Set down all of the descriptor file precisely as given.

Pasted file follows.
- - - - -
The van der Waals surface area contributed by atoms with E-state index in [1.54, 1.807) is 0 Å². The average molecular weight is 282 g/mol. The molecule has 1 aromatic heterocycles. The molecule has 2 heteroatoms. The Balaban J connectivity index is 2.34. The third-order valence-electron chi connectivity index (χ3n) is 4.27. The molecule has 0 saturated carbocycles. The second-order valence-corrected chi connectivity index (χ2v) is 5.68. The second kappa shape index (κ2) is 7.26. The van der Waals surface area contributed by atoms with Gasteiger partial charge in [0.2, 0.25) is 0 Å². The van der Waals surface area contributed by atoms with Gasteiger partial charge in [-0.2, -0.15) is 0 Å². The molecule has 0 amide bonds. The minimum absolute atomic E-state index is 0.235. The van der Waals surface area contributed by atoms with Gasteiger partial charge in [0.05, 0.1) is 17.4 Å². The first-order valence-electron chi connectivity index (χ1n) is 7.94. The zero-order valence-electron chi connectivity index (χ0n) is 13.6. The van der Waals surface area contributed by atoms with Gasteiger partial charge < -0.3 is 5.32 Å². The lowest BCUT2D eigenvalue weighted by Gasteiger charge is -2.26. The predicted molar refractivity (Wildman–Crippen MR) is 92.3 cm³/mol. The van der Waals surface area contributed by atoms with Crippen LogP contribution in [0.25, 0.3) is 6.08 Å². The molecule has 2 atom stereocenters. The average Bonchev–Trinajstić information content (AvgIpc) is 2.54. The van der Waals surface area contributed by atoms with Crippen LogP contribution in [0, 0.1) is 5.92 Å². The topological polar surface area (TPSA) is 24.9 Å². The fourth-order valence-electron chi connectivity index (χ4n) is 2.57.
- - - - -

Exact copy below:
The van der Waals surface area contributed by atoms with E-state index in [1.54, 1.807) is 0 Å². The average molecular weight is 282 g/mol. The molecule has 1 aromatic heterocycles. The molecule has 2 heteroatoms. The Balaban J connectivity index is 2.34. The third-order valence-electron chi connectivity index (χ3n) is 4.27. The molecule has 0 saturated carbocycles. The second-order valence-corrected chi connectivity index (χ2v) is 5.68. The second kappa shape index (κ2) is 7.26. The van der Waals surface area contributed by atoms with Gasteiger partial charge in [0.2, 0.25) is 0 Å². The van der Waals surface area contributed by atoms with Gasteiger partial charge in [-0.2, -0.15) is 0 Å². The molecule has 0 amide bonds. The minimum absolute atomic E-state index is 0.235. The van der Waals surface area contributed by atoms with Gasteiger partial charge in [0.05, 0.1) is 17.4 Å². The first-order valence-electron chi connectivity index (χ1n) is 7.94. The zero-order valence-electron chi connectivity index (χ0n) is 13.6. The van der Waals surface area contributed by atoms with Gasteiger partial charge < -0.3 is 5.32 Å². The lowest BCUT2D eigenvalue weighted by Gasteiger charge is -2.26. The predicted molar refractivity (Wildman–Crippen MR) is 92.3 cm³/mol. The van der Waals surface area contributed by atoms with Crippen LogP contribution in [0.25, 0.3) is 6.08 Å². The molecule has 2 atom stereocenters. The average Bonchev–Trinajstić information content (AvgIpc) is 2.54. The van der Waals surface area contributed by atoms with Crippen LogP contribution in [0, 0.1) is 5.92 Å². The topological polar surface area (TPSA) is 24.9 Å². The fourth-order valence-electron chi connectivity index (χ4n) is 2.57.